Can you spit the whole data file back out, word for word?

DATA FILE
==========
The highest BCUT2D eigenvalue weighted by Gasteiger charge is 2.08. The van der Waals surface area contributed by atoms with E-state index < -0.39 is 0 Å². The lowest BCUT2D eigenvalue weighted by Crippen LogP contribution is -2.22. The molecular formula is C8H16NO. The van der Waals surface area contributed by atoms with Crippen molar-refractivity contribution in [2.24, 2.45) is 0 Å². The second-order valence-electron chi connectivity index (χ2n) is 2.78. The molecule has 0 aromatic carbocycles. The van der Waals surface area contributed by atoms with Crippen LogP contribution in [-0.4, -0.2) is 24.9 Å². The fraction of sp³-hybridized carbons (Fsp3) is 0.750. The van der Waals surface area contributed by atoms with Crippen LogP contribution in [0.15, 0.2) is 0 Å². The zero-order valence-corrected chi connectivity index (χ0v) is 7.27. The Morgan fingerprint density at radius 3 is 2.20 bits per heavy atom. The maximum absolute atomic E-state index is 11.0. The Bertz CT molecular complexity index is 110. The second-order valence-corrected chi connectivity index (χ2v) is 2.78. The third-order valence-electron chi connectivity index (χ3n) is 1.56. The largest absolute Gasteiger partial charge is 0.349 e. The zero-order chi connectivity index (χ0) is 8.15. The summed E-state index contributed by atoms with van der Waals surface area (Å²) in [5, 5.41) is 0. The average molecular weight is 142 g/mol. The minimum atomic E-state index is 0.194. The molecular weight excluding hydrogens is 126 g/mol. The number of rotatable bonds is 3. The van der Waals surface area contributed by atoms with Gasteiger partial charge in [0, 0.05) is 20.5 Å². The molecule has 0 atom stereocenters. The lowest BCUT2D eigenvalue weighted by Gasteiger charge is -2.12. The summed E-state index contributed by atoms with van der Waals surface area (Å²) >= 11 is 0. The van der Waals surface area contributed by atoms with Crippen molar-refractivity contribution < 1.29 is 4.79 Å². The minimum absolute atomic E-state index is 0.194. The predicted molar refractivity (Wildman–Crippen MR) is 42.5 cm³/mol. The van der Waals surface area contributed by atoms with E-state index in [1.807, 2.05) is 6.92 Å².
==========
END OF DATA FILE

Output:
The highest BCUT2D eigenvalue weighted by Gasteiger charge is 2.08. The van der Waals surface area contributed by atoms with E-state index < -0.39 is 0 Å². The lowest BCUT2D eigenvalue weighted by Crippen LogP contribution is -2.22. The molecular formula is C8H16NO. The van der Waals surface area contributed by atoms with Crippen molar-refractivity contribution in [2.24, 2.45) is 0 Å². The second-order valence-electron chi connectivity index (χ2n) is 2.78. The molecule has 0 aromatic carbocycles. The van der Waals surface area contributed by atoms with Crippen LogP contribution in [-0.4, -0.2) is 24.9 Å². The fraction of sp³-hybridized carbons (Fsp3) is 0.750. The van der Waals surface area contributed by atoms with Crippen LogP contribution in [0.15, 0.2) is 0 Å². The zero-order valence-corrected chi connectivity index (χ0v) is 7.27. The Morgan fingerprint density at radius 3 is 2.20 bits per heavy atom. The maximum absolute atomic E-state index is 11.0. The Bertz CT molecular complexity index is 110. The second-order valence-corrected chi connectivity index (χ2v) is 2.78. The third-order valence-electron chi connectivity index (χ3n) is 1.56. The largest absolute Gasteiger partial charge is 0.349 e. The zero-order chi connectivity index (χ0) is 8.15. The summed E-state index contributed by atoms with van der Waals surface area (Å²) in [5, 5.41) is 0. The average molecular weight is 142 g/mol. The minimum atomic E-state index is 0.194. The molecular weight excluding hydrogens is 126 g/mol. The number of rotatable bonds is 3. The van der Waals surface area contributed by atoms with Gasteiger partial charge in [0, 0.05) is 20.5 Å². The molecule has 0 atom stereocenters. The lowest BCUT2D eigenvalue weighted by Gasteiger charge is -2.12. The summed E-state index contributed by atoms with van der Waals surface area (Å²) >= 11 is 0. The van der Waals surface area contributed by atoms with Crippen molar-refractivity contribution < 1.29 is 4.79 Å². The minimum absolute atomic E-state index is 0.194. The predicted molar refractivity (Wildman–Crippen MR) is 42.5 cm³/mol. The van der Waals surface area contributed by atoms with E-state index in [1.807, 2.05) is 6.92 Å².